Haircuts and Timeouts
Some of my greatest memories take place in my mom’s hair salon. When we lived in Kanab an addition built under our carport was home to “Jamie’s Hair-Cutting Cottage”. My mom had her product displayed on a beautiful shelf, and the shop was decorated with burgundy roses and vintage looking chairs and mirrors. I used to spend hours with her sitting in the shop as she talked with clients.
I remember dreaming of becoming a “shampoo girl”. I figured my mom and I could work together when I was older. I could wash hair and she could cut and color it.
In each house we lived in my mom made part of our house the shop. I remember playing with perm rods or pretending to cut my dolls’ hair with my play scissors and styling it with my pretend blow-dryer.
My sisters and I sat in the hair chair in front of the big mirror each morning to do our hair or makeup before school. I still get ready there when I go home.
I think my favorite memories of the shop are times when I got to be the client. My mom still has the cape she used for all of our first haircuts. She would lower the hydraulic chair all the way down so I could hop on and then pump it way up so she could reach my hair. Sometimes I sat on a cushion to help me sit a little taller.
I’d have to sit very still and straight, never crossing my legs or moving as she carefully cut my dark brown hair.
After my hair was styled, my mom would turn the chair around so my back was to the mirror. She would then give me a hand mirror and guide it to the perfect position. With her help, I could see the reflection of the back of my head.
I thought it was pure magic.
I could see my bob, my perm, or my highlights from the back.
I’d request to see the back when she’d braid my hair before school or when she finished curling it before church.
I loved to see what it looked like from the back.
After particularly cute hairstyles my mom would even snap a picture of the back of our heads just to remember what we looked like.
We finished another chemotherapy treatment yesterday. We can count the rest on one hand. Five to go! Jake’s counts still look incredible, and we’re just moving right along.
While we sat through treatment I asked Jake what he wanted to do when we got home, he said, “watch basketball”. I could have guessed. We have game after game recorded that Jake and I watch in the evenings. Basketball must have been on his brain because he used it to teach me something beautiful yesterday.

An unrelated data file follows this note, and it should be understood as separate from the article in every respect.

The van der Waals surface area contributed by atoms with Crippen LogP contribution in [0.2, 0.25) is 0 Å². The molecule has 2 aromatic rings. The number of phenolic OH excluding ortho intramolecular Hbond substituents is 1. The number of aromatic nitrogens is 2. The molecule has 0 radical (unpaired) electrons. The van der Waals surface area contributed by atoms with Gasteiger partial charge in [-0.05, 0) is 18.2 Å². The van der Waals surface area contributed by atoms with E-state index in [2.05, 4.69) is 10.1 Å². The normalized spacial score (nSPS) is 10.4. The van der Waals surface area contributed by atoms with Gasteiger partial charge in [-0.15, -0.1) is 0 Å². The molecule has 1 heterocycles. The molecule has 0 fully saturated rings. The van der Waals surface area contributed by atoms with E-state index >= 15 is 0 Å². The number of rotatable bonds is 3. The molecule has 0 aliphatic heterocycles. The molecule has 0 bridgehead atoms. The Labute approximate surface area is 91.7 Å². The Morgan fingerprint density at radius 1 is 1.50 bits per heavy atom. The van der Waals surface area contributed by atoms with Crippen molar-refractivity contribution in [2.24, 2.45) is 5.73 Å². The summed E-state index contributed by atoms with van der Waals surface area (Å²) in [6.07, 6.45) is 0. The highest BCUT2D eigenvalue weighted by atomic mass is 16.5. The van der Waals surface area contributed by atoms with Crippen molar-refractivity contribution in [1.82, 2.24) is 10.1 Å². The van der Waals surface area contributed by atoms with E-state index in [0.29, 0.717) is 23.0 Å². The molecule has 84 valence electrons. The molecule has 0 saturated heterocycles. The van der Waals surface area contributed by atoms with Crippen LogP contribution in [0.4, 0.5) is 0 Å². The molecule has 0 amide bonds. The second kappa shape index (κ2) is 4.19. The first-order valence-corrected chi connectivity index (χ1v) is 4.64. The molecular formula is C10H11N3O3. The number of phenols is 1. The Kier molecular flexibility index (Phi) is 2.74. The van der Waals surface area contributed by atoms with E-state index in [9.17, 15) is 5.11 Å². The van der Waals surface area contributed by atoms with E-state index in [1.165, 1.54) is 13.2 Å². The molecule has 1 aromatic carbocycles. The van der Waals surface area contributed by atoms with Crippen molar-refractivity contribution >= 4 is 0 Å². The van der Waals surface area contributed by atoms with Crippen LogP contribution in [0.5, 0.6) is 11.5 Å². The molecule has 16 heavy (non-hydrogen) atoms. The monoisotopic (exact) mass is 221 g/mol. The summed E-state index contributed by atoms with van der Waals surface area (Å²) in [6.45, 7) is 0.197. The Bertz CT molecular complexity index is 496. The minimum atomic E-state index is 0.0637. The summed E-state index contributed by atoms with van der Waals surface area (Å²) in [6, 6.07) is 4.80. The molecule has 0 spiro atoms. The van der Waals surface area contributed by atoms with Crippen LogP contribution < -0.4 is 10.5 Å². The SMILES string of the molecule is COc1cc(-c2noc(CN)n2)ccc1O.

Before we fell asleep last night I asked Jake what he wanted his fans to know. He taught me about timeouts.
Jake said one of the greatest privileges a coach can offer a player is calling a timeout for them. It means he really needs them in the game, but he’ll give them a break to catch their breath. Instead of just pulling the player out, they stop the whole game until he’s ready to play.
Now the timeouts aren’t long, but they can allow a player to finish the game.
We have lots of people ask how treatment is going. It has been such a blessing to be able to honestly reply, “Awesome!!”, “Really good”, or even “Better than we thought!”. Another reply has entered the mix, “Chemo is quite the process”.
And it is.
In the middle of tough trials or things that are “quite the process”, it can be easy to get tired or impatient. It’s times like that I’d ask my mom how much longer was on the timer for color to be processed or if she was almost done with my layers.
It’s times like that we anxiously look to the coach in hopes of a timeout.
Our Heavenly Father needs us all in the game, even in the tough times in our lives. So, he gives us timeouts. He lets us look at our hair from the back. He gives us glimpses of why we’re here, what we’re learning, and what it’s for.
We are grateful for the process, and grateful to a Heavenly Father who stops the game and reminds us why we play.
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My name is Maddie Townsend Topham and I am a happy wife!